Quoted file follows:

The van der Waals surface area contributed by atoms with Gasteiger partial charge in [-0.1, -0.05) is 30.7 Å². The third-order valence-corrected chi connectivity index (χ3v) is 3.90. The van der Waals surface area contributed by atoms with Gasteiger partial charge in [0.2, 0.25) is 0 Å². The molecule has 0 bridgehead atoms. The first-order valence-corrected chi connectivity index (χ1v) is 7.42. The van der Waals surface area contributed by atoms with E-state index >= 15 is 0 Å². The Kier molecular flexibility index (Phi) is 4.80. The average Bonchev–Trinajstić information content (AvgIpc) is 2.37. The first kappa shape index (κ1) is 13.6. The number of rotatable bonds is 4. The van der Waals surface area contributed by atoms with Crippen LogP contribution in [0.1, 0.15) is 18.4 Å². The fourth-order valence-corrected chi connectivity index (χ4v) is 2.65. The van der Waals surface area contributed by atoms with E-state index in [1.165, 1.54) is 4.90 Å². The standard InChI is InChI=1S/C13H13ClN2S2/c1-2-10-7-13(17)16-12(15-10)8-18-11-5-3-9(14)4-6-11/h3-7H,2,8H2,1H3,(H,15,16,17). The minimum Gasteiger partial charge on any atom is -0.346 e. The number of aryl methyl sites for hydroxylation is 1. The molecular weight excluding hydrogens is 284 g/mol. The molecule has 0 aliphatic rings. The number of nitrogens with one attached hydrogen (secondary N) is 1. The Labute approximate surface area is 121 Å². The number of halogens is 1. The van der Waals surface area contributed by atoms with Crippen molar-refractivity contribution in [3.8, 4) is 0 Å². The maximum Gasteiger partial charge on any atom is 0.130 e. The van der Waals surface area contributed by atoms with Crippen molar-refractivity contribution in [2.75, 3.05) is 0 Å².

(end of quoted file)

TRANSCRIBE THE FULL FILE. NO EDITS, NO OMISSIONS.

The van der Waals surface area contributed by atoms with Gasteiger partial charge in [-0.1, -0.05) is 30.7 Å². The third-order valence-corrected chi connectivity index (χ3v) is 3.90. The van der Waals surface area contributed by atoms with Gasteiger partial charge in [0.2, 0.25) is 0 Å². The molecule has 0 bridgehead atoms. The first-order valence-corrected chi connectivity index (χ1v) is 7.42. The van der Waals surface area contributed by atoms with E-state index >= 15 is 0 Å². The Kier molecular flexibility index (Phi) is 4.80. The average Bonchev–Trinajstić information content (AvgIpc) is 2.37. The first kappa shape index (κ1) is 13.6. The number of rotatable bonds is 4. The van der Waals surface area contributed by atoms with Crippen LogP contribution in [0.1, 0.15) is 18.4 Å². The fourth-order valence-corrected chi connectivity index (χ4v) is 2.65. The van der Waals surface area contributed by atoms with E-state index in [1.165, 1.54) is 4.90 Å². The standard InChI is InChI=1S/C13H13ClN2S2/c1-2-10-7-13(17)16-12(15-10)8-18-11-5-3-9(14)4-6-11/h3-7H,2,8H2,1H3,(H,15,16,17). The minimum Gasteiger partial charge on any atom is -0.346 e. The number of aryl methyl sites for hydroxylation is 1. The molecular weight excluding hydrogens is 284 g/mol. The molecule has 0 aliphatic rings. The number of nitrogens with one attached hydrogen (secondary N) is 1. The Labute approximate surface area is 121 Å². The number of halogens is 1. The van der Waals surface area contributed by atoms with Crippen molar-refractivity contribution in [3.8, 4) is 0 Å². The maximum Gasteiger partial charge on any atom is 0.130 e. The van der Waals surface area contributed by atoms with Crippen molar-refractivity contribution in [2.75, 3.05) is 0 Å².